James Stockdale, the medal-of-honor recipient and highest-ranking Naval officer captured during the Vietnam war, was tortured countless times over his 7 years in captivity, and was kept for four years in solitary confinement. Despite his treatment, he continued to organize resistance, and fought for the conditions of his fellow POW’s.

When Stockdale was asked who didn’t make it out of Vietnam, he replied, “Oh, that’s easy. The optimists. They were the ones who said, ‘We’re going to be out by Christmas.’ And Christmas would come, and Christmas would go. Then they’d say, ‘We’re going to be out by Easter.’ And Easter would come, and Easter would go. And then Thanksgiving, and then it would be Christmas again. And they died of a broken heart.” He continued: “This is a very important lesson. You must never confuse faith that you will prevail in the end—which you can never afford to lose—with the discipline to confront the most brutal facts of your current reality, whatever they might be.”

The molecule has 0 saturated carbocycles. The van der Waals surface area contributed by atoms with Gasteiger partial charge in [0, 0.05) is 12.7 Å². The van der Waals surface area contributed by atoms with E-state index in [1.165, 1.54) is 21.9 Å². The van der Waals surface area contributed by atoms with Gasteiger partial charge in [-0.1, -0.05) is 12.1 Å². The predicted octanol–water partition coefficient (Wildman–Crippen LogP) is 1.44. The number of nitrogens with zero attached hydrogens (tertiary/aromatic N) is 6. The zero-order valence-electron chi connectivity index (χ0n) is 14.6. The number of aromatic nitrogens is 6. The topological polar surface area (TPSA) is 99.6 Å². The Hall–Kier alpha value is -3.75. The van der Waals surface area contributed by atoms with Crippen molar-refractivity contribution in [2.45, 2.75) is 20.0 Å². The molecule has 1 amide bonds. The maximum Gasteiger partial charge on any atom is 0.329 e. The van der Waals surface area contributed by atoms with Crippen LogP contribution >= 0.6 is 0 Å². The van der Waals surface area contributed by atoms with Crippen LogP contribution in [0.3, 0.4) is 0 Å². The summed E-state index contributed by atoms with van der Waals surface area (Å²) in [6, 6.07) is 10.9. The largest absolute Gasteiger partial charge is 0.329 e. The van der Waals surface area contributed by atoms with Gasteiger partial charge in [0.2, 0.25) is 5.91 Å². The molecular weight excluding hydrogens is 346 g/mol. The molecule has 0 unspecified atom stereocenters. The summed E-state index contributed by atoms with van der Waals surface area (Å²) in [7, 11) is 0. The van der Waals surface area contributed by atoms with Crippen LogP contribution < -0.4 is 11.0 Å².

The brutal reality is that our life is going to change dramatically over the next several months. We should be prepared for the very real prospect that spring and perhaps even summer will be spent mostly indoors, or at the least, away from the groups of people and social settings that we have taken for granted until now. But though it will be hard, in the end, we will prevail.

Don’t forget your why, and remember that like all things, this, too, shall pass.